One veteran ELL teacher shares her vetted and apps, tools, and websites for English language learners, along with her tips for finding the best resources out there.
There's one common thread among the immigrant parents that math teacher Christa Wolak has met with during her five years at Allentown's Newcomer Academy: They care — a lot. The vast majority of students at the special Allentown School District facility, a school dedicated to preparing non-English speaking students for public education, are Latino. And Wolak said the school's staff has learned that engaging the entire family is an essential part of helping each student succeed.
After years of a "test-prep" curriculum and failed attempts at educating English Language Learners (ELLs) with a transitional bilingual education model, the El Paso Independent School District (EPISD) has shifted to an Active Learning framework: technology enhanced project-based learning that aims to engage and inspire every student every day.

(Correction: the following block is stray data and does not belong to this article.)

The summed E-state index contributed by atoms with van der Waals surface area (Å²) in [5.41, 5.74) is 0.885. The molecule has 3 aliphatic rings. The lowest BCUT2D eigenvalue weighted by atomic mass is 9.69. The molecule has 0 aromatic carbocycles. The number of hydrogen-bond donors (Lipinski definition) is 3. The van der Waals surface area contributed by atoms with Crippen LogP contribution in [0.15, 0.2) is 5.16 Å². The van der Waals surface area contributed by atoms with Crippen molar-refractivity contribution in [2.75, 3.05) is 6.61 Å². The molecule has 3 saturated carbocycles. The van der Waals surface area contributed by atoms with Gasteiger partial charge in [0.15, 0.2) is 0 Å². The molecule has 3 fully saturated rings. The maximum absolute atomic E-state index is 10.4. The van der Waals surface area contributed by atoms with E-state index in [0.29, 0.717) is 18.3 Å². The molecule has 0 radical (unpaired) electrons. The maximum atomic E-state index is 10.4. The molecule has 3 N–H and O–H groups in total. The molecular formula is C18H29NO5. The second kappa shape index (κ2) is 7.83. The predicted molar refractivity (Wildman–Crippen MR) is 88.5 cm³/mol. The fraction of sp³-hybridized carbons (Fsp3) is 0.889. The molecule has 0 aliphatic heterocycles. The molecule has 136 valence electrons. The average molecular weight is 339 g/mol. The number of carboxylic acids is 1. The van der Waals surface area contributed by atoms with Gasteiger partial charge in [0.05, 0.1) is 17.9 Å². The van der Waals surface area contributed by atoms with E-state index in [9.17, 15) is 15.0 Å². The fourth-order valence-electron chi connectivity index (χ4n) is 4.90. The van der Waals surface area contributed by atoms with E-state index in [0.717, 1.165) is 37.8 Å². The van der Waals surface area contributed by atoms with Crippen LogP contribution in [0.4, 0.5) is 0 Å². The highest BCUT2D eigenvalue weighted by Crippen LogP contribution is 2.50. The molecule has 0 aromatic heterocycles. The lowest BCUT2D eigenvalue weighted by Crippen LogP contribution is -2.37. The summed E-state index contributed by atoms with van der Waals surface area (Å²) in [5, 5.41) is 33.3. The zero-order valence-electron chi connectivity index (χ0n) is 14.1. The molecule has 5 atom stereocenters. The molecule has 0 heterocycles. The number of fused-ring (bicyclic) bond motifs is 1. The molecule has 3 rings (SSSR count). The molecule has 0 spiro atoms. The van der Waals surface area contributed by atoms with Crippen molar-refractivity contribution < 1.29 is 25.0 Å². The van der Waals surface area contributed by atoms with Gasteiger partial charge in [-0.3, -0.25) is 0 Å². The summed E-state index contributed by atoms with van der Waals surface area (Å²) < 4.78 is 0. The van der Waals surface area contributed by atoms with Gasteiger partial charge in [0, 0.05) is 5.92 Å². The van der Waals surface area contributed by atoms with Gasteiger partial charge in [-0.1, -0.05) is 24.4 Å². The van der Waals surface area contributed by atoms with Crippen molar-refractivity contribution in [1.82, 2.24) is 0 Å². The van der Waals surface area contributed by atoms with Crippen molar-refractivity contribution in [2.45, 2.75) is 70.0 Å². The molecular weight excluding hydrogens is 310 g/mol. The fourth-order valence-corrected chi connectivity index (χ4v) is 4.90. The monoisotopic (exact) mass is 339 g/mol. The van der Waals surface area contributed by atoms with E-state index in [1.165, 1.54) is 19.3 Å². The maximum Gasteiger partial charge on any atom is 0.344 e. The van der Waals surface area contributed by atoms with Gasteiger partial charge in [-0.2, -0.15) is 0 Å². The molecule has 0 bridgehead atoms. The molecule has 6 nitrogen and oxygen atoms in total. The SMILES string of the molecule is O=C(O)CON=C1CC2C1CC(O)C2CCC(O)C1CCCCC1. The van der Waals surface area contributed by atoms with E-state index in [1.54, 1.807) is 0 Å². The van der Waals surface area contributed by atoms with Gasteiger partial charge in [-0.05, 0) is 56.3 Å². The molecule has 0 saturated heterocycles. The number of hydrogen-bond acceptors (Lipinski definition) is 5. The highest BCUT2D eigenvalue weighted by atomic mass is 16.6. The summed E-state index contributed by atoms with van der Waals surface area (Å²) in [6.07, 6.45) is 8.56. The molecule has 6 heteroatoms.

Research offers convincing evidence that quality bilingual programs benefit English-learning students. One study showed English-learners coming out of bilingual programs in San Francisco outperform those in English-only classrooms. It just takes a little longer.
The Arizona Department of Education, in cooperation with the Arizona State Board of Education, has launched a two-year pilot program of a technology-based language development and literacy intervention program for English language learners in kindergarten through grade 6.
A program to improve American Indian high schools in Montana shows promise, but is it enough? Greater support for K-12 schooling could make it more likely that native kids get into and are prepared for college. But the support can’t stop with college admission, said Eileen Peacock of the American Indian Education Fund.
Normal contracted speech, especially in everyday conversational usage, can speed by like a bullet train. It can leave learners feeling a little dazed as they try to catch the meaning. Teachers in second language classes often speak slowly and distinctly but in the real world, well, it's not going to happen. Or, to say that in normal contracted speech, Well, i'snotgonnahappen. Speakers squeeze sounds together, or drop sounds, or say them so softly and quickly that a listener can barely hear them.